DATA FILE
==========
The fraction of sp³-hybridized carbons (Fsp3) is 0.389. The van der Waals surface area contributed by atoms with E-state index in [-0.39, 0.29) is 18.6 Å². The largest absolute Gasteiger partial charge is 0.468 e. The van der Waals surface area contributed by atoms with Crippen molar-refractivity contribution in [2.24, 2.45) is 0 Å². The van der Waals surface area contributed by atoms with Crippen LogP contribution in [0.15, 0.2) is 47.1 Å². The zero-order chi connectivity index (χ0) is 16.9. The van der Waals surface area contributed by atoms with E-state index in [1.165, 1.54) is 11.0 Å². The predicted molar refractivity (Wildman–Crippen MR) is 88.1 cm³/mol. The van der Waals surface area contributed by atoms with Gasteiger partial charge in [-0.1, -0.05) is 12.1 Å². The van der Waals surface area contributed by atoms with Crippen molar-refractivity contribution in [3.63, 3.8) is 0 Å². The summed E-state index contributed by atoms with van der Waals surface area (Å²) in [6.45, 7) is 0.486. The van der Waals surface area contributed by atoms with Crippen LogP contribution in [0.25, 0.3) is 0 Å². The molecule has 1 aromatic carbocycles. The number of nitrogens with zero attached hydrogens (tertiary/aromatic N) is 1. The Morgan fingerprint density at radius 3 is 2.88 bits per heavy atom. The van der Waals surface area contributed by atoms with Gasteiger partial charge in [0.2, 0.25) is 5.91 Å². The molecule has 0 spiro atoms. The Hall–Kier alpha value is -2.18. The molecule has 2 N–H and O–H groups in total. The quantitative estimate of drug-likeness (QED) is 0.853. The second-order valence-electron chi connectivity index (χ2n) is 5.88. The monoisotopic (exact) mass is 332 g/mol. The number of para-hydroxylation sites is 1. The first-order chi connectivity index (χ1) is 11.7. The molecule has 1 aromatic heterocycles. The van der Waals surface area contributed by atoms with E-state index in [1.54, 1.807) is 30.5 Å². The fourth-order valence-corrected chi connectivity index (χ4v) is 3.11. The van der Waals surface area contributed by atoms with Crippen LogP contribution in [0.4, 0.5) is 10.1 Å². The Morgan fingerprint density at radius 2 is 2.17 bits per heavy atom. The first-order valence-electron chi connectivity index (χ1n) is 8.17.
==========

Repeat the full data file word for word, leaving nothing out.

The fraction of sp³-hybridized carbons (Fsp3) is 0.389. The van der Waals surface area contributed by atoms with E-state index in [-0.39, 0.29) is 18.6 Å². The largest absolute Gasteiger partial charge is 0.468 e. The van der Waals surface area contributed by atoms with Crippen molar-refractivity contribution in [2.24, 2.45) is 0 Å². The van der Waals surface area contributed by atoms with Crippen LogP contribution in [0.15, 0.2) is 47.1 Å². The zero-order chi connectivity index (χ0) is 16.9. The van der Waals surface area contributed by atoms with E-state index in [1.165, 1.54) is 11.0 Å². The predicted molar refractivity (Wildman–Crippen MR) is 88.1 cm³/mol. The van der Waals surface area contributed by atoms with Gasteiger partial charge in [-0.1, -0.05) is 12.1 Å². The van der Waals surface area contributed by atoms with Crippen molar-refractivity contribution in [3.63, 3.8) is 0 Å². The summed E-state index contributed by atoms with van der Waals surface area (Å²) in [6.45, 7) is 0.486. The van der Waals surface area contributed by atoms with Crippen LogP contribution in [0.25, 0.3) is 0 Å². The molecule has 1 aromatic carbocycles. The number of nitrogens with zero attached hydrogens (tertiary/aromatic N) is 1. The Morgan fingerprint density at radius 3 is 2.88 bits per heavy atom. The van der Waals surface area contributed by atoms with Gasteiger partial charge in [0.2, 0.25) is 5.91 Å². The molecule has 0 spiro atoms. The Hall–Kier alpha value is -2.18. The molecule has 2 N–H and O–H groups in total. The quantitative estimate of drug-likeness (QED) is 0.853. The second-order valence-electron chi connectivity index (χ2n) is 5.88. The monoisotopic (exact) mass is 332 g/mol. The number of para-hydroxylation sites is 1. The first-order chi connectivity index (χ1) is 11.7. The molecule has 1 aromatic heterocycles. The van der Waals surface area contributed by atoms with E-state index in [1.54, 1.807) is 30.5 Å². The fourth-order valence-corrected chi connectivity index (χ4v) is 3.11. The van der Waals surface area contributed by atoms with Crippen LogP contribution in [0.4, 0.5) is 10.1 Å². The Morgan fingerprint density at radius 2 is 2.17 bits per heavy atom. The first-order valence-electron chi connectivity index (χ1n) is 8.17.